BrainTrust Query: Are we finally seeing Amazon’s ‘free cash flow’ period?

Apr 26, 2007

By Bill Bittner, President, BWH Consulting

As I thought about the “earnings surprise” reported by online retailer Amazon on Tuesday, a different angle to the story occurred to me. We have talked a lot about how the expanding network and the proliferation of broadband internet connections will help online retailers. But there is another aspect to the technology development curve that may have an even larger impact.

Just as Microsoft has experienced soft sales of Vista and Office 2007, there reaches a point where the technology is simply “good enough.” At such a point, the additional benefit to be achieved from further investment in technology is far smaller than the cost of developing it. This is the position many Microsoft users have reached with their word processing and spreadsheet applications. They simply don’t see the additional benefits to be achieved from the cost and hassle of learning a new system.

In the case of Amazon, their spending on “Fixed Assets,” which includes the purchase of software packages and internal website development, dropped eight percent for the twelve months ending March 31. One aspect of an online business is that it requires a significant investment upfront to develop the solution and then significantly less expense to maintain, even as customer traffic and revenue increases. This is the period of “free cash flow” described in many internet-based business plans.

But the period of free cash flow often proves elusive as newer “disruptive” technologies create the need for shifts in the business model. RFID, for example, is a disruptive technology expected to change the retail supply chain. How will online and multi-channel retailers be forced to adapt because of it?

Discussion Questions: Could it be that Amazon and other online retailers are beginning to see the benefits of the infrastructure they have put in place? Will RFID or other technologies on the horizon disrupt the Amazon model?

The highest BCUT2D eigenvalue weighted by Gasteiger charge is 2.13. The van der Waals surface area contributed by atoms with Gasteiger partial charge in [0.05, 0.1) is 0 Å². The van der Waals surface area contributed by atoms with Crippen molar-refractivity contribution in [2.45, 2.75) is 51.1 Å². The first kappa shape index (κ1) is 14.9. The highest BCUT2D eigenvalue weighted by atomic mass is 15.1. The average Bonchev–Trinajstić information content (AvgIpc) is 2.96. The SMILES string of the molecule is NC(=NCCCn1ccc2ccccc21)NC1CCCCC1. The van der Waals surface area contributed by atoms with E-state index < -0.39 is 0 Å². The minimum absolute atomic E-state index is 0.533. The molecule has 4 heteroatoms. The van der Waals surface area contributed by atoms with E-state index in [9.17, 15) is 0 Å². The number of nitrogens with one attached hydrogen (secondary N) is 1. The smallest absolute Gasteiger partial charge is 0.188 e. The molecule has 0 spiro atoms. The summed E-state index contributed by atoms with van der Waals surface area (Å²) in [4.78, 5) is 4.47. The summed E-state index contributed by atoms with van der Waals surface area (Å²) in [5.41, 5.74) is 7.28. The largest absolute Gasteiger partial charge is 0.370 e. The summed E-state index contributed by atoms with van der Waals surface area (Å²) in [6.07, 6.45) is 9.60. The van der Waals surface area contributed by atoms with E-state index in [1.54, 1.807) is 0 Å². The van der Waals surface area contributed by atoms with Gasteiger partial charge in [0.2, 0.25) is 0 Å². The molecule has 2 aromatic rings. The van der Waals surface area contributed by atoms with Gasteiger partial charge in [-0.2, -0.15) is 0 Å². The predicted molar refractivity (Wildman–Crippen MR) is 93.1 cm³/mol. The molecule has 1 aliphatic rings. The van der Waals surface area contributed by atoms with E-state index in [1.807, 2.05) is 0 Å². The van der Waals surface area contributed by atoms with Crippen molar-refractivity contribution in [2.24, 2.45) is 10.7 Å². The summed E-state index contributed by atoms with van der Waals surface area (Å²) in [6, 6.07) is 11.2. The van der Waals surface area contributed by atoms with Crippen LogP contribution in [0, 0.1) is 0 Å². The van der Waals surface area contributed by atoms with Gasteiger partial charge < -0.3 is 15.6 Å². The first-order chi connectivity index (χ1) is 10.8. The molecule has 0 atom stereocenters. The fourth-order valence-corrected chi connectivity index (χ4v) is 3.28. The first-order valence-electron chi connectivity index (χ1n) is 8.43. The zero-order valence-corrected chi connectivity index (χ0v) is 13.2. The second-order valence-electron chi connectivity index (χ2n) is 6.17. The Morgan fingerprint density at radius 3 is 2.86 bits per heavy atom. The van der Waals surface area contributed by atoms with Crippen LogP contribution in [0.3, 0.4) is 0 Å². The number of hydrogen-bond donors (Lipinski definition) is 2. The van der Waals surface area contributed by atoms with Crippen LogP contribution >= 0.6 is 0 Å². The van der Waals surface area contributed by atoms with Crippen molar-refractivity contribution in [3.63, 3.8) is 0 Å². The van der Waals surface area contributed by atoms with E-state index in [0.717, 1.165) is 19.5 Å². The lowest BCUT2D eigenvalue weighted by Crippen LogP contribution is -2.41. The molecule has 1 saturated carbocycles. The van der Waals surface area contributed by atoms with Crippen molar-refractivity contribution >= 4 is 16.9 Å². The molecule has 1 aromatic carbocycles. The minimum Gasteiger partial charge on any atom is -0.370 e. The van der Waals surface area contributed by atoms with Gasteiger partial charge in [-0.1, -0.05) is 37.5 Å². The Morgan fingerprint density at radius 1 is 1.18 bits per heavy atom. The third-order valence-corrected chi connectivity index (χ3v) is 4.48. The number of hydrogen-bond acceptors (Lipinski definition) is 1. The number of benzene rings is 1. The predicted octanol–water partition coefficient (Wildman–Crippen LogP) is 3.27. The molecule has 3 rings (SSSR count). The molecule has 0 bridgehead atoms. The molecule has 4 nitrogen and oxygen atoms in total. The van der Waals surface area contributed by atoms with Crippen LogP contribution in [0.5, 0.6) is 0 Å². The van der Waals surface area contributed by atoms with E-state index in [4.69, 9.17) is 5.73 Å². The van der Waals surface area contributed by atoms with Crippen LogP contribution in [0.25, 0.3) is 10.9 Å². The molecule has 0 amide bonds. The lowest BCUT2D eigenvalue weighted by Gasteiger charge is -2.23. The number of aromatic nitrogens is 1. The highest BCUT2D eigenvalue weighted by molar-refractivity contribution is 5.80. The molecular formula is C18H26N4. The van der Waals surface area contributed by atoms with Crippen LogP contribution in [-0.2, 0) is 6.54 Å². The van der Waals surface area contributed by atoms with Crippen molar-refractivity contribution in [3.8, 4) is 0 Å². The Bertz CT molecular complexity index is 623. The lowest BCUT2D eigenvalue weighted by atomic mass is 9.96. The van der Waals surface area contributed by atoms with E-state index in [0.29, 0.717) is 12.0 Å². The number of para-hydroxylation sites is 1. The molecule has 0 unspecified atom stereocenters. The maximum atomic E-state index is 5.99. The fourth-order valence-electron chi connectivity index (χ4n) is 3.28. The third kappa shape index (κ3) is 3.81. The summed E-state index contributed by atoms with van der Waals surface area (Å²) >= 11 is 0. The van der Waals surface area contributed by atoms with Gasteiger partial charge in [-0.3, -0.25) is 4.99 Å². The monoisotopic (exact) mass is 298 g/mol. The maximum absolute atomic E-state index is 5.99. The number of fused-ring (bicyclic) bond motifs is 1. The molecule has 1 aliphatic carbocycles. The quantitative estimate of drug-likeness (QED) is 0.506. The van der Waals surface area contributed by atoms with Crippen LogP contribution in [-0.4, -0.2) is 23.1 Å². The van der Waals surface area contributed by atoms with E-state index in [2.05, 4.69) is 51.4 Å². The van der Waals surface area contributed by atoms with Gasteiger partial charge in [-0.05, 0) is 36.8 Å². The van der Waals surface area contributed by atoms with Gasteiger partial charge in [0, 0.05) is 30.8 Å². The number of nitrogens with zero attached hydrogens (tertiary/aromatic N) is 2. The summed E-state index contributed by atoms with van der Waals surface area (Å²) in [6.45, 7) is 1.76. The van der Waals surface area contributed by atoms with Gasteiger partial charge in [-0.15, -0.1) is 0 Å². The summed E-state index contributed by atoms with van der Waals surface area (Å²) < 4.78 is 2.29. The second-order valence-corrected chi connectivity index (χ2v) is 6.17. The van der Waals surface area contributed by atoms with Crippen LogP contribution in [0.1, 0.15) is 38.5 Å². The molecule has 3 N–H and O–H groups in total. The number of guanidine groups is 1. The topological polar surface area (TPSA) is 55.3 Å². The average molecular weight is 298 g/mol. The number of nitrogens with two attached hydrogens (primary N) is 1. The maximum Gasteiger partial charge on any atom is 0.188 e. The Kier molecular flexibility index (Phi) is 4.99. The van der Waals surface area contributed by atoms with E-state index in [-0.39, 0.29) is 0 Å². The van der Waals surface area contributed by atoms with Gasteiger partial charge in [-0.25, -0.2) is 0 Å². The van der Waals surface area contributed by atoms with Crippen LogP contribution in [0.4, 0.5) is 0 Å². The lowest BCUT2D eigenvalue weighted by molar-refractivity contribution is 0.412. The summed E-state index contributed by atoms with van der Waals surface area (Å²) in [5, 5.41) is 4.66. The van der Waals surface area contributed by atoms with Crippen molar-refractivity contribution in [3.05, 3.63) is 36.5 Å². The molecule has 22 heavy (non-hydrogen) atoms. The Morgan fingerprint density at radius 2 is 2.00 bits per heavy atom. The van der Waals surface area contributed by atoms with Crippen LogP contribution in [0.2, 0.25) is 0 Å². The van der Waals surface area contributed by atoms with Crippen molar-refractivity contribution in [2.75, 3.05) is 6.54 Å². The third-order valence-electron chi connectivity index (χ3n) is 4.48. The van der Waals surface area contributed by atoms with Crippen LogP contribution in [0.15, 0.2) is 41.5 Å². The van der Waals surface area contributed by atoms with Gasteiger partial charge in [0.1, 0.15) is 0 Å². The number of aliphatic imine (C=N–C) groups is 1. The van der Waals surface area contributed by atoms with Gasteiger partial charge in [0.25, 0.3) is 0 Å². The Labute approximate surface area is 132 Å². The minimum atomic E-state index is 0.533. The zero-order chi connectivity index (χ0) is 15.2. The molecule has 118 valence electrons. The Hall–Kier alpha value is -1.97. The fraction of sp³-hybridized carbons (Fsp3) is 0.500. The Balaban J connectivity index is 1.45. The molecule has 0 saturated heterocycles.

[Author’s commentary] In their comments on the results, Amazon also mentions the success of Amazon Prime. Amazon Prime seems to address one of the major weaknesses of online shopping … the delay between the purchase decision and the receipt of the product. Amazon Prime is a club membership that guarantees overnight delivery if ordered by 6:30 PM eastern time. The membership fee is $79 per year.

Amazon Prime is an example of how innovation can be applied without new technology. Amazon has also demonstrated its belief that a good portion of our economy is moving away from physical goods to virtual goods by offering online downloads for DVDs, music and books.

The multi-channel retailer has to recognize the potential for their online channel and merge it with their physical presence. RFID (or the serialization of containers) is a new technology that will have a huge impact on how we distribute products in the future. It is going to make it possible to allocate specific units to customer orders. This means manufacturers will be able to ship product to public warehouses that distribute directly to end consumers. The delivery can be guaranteed based on the serial number of the container. Multi-channel retailers need to think about how they can remain relevant when overnight delivery becomes commonplace.

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4 Comments on "BrainTrust Query: Are we finally seeing Amazon’s ‘free cash flow’ period?"